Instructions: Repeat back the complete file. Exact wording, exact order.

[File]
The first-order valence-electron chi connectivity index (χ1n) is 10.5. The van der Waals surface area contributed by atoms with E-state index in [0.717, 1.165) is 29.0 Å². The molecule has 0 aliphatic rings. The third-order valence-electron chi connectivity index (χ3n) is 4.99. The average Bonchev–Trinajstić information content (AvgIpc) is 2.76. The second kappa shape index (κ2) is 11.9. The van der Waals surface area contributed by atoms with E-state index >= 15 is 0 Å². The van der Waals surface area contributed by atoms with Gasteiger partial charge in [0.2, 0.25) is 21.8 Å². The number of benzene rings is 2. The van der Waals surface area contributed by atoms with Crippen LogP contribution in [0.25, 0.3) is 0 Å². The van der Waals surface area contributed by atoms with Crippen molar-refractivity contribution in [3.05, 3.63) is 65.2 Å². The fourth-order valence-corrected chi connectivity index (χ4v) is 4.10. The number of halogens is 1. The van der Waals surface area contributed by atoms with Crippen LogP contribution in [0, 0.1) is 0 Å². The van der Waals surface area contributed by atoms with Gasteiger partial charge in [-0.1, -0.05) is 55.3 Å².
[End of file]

The first-order valence-electron chi connectivity index (χ1n) is 10.5. The van der Waals surface area contributed by atoms with E-state index in [0.717, 1.165) is 29.0 Å². The molecule has 0 aliphatic rings. The third-order valence-electron chi connectivity index (χ3n) is 4.99. The average Bonchev–Trinajstić information content (AvgIpc) is 2.76. The second kappa shape index (κ2) is 11.9. The van der Waals surface area contributed by atoms with E-state index >= 15 is 0 Å². The van der Waals surface area contributed by atoms with Gasteiger partial charge in [0.2, 0.25) is 21.8 Å². The number of benzene rings is 2. The van der Waals surface area contributed by atoms with Crippen LogP contribution in [0.25, 0.3) is 0 Å². The van der Waals surface area contributed by atoms with Crippen molar-refractivity contribution in [3.05, 3.63) is 65.2 Å². The fourth-order valence-corrected chi connectivity index (χ4v) is 4.10. The number of halogens is 1. The van der Waals surface area contributed by atoms with Crippen LogP contribution in [0, 0.1) is 0 Å². The van der Waals surface area contributed by atoms with Gasteiger partial charge in [-0.1, -0.05) is 55.3 Å².